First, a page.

The Cowboys Heart: 3
was she on my porch like
this? “Why didn’t you use your key?” I asked as I climbed the steps up to the
porch.
    “I lost it,” she said.
    I frowned. She lost my house key? That was comforting. I
made a mental note to have my locks changed.
    “Please don’t look at me like that,” Michelle said, standing
and following me inside. “It’s probably somewhere in all my boxes.”
    Right. She was in the process of moving. I’d forgotten.
“How’s that going anyway?” I asked as I kicked off my shoes and turned on the
lights. The scent of my lilac air freshener filled the room and made me smile.
It was so much better than the smell of that awful cleaning solution they use
at the hospital.
    Michelle shrugged. “It’s going slow. Jax isn’t making it
very easy on me. Every time I go to the house to get more stuff, he’s there,
begging me not to leave, to give him another chance.” She plopped down on the
couch. “I don’t know how much longer I can go on like this. I’m so close to
giving in.” She said as she looked up at me for judgment.
    “Oh, Michelle, you can’t do that.” I sat beside her and gave
her a hug. “Every time you feel like going back, remember what he did to you.”
    “I know.” She sighed. “But Nana and Grandpa always told us
to forgive and forget. It’s the quickest way to a happier life.”
    I smiled at the memory of my grandparents and how they would
always say things like that. They were wonderful people, taken from us much too
soon. “Yes, they did say that, but they also always told us not to be doormats,
remember?” I shot back at her.
    She nodded, but remained silent.
    “Jax has been mooching off you for over a year, Michelle.
He’s refusing to get a job; he’s blown your savings, and you caught him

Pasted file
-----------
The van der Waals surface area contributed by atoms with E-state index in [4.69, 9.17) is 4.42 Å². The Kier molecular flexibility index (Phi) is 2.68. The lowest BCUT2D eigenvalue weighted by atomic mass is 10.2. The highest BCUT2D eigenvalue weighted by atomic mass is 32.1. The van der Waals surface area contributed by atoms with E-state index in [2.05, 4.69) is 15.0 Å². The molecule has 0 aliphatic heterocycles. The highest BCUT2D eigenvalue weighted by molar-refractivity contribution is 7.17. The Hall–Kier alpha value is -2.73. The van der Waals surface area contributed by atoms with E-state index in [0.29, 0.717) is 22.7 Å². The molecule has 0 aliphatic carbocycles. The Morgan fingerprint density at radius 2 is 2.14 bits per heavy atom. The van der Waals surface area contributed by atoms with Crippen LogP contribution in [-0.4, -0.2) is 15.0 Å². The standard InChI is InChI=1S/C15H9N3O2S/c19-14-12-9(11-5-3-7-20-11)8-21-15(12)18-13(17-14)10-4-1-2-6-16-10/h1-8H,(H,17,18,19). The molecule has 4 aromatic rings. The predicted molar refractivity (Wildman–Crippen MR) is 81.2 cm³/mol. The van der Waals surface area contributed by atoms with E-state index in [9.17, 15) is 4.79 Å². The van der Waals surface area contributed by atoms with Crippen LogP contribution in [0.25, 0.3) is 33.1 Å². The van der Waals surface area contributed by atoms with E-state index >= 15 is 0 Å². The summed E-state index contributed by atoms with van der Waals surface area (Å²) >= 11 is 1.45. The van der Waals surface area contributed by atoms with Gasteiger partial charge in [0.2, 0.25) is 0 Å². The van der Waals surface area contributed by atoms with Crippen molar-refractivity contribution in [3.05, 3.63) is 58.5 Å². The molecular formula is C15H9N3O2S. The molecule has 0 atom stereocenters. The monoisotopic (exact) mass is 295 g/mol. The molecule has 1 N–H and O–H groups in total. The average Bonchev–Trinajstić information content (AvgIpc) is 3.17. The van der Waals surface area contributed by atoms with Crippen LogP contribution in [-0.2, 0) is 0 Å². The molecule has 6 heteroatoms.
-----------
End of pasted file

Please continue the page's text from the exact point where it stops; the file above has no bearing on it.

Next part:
cheating on you.” I shook my head and gave her a sympathetic smile. “Forgive
him if it will make you feel better, but don’t forget what he’s done, and
please don’t take that loser back.”
    At that, Michelle laughed. “Thanks, Becca. You always know
how to make me feel better.” She hugged me then stood. “I’m sorry I was lurking
on your porch like some weird stalker.”
    I laughed. “You don’t ever have to apologize for coming
here. My door is always open to you. And probably to the rest of this town, too,
thanks to a lost key.” I winked.
    Michelle groaned. “I swear I will find your key.”
    “Thanks. You hungry?” I responded.
     “Starved.” She told me.
    Despite being grateful for my job, I was not grateful for
the weird schedule I was on as a result of it. Working nights really messed
with my internal clock. Here it was, almost midnight, and I was starting dinner.
This was not good for my waistline.
    “I’m not sure what I have, but I’m sure I can throw
something together.” I went to the kitchen, and Michelle followed. After a
quick inventory of my cabinets and refrigerator, I found some leftover chicken
and pasta. I tossed them into a baking dish, covered it with a jar of spaghetti
sauce and mozzarella cheese, and put it in the oven. Not my most gourmet meal, but
it would do.
    I turned to find Michelle sitting at the breakfast bar, arms
propped on the counter top, watching me. I smiled and asked, “What?”
    “Nothing.” She shook her head and straightened. “How was
work?”
    I shrugged. “Same old, same old. Broken bones, runny noses,
heart attacks. Nothing exciting.”
    “If you hate it so much, why don’t you quit, Becca?”
    I hated how intuitive my sister was; she knew me too well.
It was impossible to hide anything from her, and I knew she’d heard the
melancholy in my voice. I sighed. “I don’t hate it, but I just wish I was doing
something more fulfilling, you know?” I shrugged and turned to check on my
impromptu casserole.
    “Well, you know what I think of your career choice.”
Michelle said as she joined me near the stove, opening the cabinet and
retrieving two plates. “Mom and Dad totally strong-armed you into

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